Is the pensions industry doing enough on ethnic diversity?

Jonathan Stapleton
clock • 2 min read

The death of George Floyd in Minneapolis at the end of last month has prompted a huge wave of protest and soul-searching across the world.

Big companies have, as the Financial Times notes in its leader on the issue today, rushed out messages saying that they, too, believe black lives matter. Those messages have been met with an understandably cynical response, with critics pointing to the near-complete absence of black people at the top of large corporates and the longstanding relative underrepresentation of the African-American population.

But while the underrepresentation of ethnic minorities is a concern in corporate America, should it be more of a concern for the UK pensions industry too?

As an industry, we have few black, Asian and minority ethnic leaders and trustees, despite such groups making up around 11% of the UK population as a whole. Perhaps because of this, only a very small number of people from BAME backgrounds make up the boards and committees of our trade and professional bodies or speak at our industry events.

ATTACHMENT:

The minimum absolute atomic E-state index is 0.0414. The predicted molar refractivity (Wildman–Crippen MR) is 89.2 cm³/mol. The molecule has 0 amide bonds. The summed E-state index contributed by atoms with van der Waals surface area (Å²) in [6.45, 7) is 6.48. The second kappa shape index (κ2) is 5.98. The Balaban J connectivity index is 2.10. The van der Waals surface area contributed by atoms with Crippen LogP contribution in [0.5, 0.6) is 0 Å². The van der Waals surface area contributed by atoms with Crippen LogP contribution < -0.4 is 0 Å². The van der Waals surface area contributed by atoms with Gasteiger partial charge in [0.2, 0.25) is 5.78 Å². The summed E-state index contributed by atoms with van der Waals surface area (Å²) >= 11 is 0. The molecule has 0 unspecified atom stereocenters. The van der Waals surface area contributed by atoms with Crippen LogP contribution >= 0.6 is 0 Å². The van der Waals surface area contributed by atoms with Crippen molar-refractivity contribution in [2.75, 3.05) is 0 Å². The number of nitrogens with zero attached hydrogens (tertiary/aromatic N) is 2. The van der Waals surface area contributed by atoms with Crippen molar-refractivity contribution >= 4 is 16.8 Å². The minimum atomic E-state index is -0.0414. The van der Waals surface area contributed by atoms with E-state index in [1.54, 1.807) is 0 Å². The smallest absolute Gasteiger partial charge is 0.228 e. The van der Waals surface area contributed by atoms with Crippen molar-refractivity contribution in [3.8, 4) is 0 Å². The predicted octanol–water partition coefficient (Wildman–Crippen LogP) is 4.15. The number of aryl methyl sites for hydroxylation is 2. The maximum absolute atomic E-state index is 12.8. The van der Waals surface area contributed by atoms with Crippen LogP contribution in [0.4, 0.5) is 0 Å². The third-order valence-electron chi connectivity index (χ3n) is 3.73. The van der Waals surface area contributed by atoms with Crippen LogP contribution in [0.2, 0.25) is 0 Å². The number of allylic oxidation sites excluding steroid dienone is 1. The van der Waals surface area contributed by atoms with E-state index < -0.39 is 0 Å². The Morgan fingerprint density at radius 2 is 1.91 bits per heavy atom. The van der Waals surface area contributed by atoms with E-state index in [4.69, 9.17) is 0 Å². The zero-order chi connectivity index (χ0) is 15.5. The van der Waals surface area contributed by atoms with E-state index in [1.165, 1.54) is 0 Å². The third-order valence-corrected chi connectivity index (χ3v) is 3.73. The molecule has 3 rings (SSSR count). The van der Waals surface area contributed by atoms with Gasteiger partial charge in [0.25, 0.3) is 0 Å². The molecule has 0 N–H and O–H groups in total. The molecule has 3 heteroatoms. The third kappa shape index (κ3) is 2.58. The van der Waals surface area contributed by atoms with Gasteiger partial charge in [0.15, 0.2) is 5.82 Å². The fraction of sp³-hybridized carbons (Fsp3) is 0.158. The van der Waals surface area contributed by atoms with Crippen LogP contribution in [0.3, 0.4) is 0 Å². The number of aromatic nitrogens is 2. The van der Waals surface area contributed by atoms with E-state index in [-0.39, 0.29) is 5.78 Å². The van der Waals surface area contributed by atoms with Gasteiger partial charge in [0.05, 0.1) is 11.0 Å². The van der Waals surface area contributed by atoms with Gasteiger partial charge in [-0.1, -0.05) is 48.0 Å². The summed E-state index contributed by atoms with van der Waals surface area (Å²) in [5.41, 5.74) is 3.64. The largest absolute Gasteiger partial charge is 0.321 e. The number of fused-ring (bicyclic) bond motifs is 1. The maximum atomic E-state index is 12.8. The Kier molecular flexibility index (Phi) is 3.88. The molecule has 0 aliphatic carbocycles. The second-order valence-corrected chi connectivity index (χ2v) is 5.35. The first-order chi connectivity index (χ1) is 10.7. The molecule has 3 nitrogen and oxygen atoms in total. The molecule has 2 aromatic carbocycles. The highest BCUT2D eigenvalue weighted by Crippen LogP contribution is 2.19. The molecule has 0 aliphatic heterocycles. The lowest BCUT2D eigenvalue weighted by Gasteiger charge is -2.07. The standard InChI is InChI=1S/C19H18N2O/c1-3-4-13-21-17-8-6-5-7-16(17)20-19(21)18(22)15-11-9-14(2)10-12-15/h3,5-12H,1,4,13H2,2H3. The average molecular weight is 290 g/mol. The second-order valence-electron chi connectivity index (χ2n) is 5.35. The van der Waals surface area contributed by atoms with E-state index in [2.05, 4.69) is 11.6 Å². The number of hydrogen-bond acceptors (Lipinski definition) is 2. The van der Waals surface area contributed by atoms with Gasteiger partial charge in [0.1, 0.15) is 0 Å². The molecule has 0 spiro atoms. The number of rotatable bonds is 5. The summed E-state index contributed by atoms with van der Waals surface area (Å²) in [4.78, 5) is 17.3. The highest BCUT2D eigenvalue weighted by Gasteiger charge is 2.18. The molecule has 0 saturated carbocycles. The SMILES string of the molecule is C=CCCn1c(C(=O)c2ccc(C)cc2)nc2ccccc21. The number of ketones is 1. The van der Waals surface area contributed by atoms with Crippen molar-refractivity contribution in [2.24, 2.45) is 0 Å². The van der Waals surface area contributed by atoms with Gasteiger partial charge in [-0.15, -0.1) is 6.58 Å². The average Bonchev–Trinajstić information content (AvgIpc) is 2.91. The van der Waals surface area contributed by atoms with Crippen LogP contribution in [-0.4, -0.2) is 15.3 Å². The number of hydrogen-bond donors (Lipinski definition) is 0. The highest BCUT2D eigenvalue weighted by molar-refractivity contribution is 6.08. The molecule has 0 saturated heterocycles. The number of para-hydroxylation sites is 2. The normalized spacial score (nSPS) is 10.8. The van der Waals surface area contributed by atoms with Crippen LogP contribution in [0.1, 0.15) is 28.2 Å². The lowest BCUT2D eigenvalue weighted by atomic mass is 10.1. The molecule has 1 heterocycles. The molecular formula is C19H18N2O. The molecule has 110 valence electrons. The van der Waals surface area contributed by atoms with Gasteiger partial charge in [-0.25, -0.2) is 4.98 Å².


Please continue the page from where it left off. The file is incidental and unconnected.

There is of course, some excellent work going on across the industry on diversity - not least by The Diversity Project, a group set up by leaders in the investment and savings profession in 2016 - and many organisations within the industry have a genuine commitment to solve some of the challenges faced in this area.

Discussing some of the issues affecting BAME individuals face and highlighting the structural obstacles they still face today will also help - as will demonstrating our support to each other.

But how to do this? One initiative that could help is the #IAM social media campaign which has just been launched to help raise awareness of some of these issues - and The Diversity Project is holding a virtual event on Wednesday (10 June) to help us find more about both its campaign and practical ways in which we can make a difference.

These are small steps, but hopefully they will help us move towards having a truly inclusive culture within our industry.

Jonathan Stapleton is editor of Professional Pensions

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